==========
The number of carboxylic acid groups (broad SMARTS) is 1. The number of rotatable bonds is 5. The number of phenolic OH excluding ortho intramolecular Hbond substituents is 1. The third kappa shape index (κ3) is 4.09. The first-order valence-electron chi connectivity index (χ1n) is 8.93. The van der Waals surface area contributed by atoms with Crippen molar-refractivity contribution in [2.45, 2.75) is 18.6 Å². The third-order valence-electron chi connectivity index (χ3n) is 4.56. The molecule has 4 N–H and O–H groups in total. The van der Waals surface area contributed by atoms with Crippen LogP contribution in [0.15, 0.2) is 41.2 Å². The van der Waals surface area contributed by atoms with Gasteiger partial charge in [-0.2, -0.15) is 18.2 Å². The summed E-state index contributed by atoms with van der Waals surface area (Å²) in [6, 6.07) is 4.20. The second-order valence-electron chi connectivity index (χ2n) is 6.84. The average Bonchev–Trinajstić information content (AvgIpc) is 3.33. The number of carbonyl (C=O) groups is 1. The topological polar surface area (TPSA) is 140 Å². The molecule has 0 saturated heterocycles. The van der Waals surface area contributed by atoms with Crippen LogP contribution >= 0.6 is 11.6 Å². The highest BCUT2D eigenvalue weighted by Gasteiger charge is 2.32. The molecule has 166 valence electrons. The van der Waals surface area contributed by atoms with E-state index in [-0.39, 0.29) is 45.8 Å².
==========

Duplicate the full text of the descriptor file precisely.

The number of carboxylic acid groups (broad SMARTS) is 1. The number of rotatable bonds is 5. The number of phenolic OH excluding ortho intramolecular Hbond substituents is 1. The third kappa shape index (κ3) is 4.09. The first-order valence-electron chi connectivity index (χ1n) is 8.93. The van der Waals surface area contributed by atoms with Crippen molar-refractivity contribution in [2.45, 2.75) is 18.6 Å². The third-order valence-electron chi connectivity index (χ3n) is 4.56. The molecule has 4 N–H and O–H groups in total. The van der Waals surface area contributed by atoms with Crippen LogP contribution in [0.15, 0.2) is 41.2 Å². The van der Waals surface area contributed by atoms with Gasteiger partial charge in [-0.2, -0.15) is 18.2 Å². The summed E-state index contributed by atoms with van der Waals surface area (Å²) in [6, 6.07) is 4.20. The second-order valence-electron chi connectivity index (χ2n) is 6.84. The average Bonchev–Trinajstić information content (AvgIpc) is 3.33. The number of carbonyl (C=O) groups is 1. The topological polar surface area (TPSA) is 140 Å². The molecule has 0 saturated heterocycles. The van der Waals surface area contributed by atoms with Crippen LogP contribution >= 0.6 is 11.6 Å². The highest BCUT2D eigenvalue weighted by Gasteiger charge is 2.32. The molecule has 166 valence electrons. The van der Waals surface area contributed by atoms with E-state index in [-0.39, 0.29) is 45.8 Å².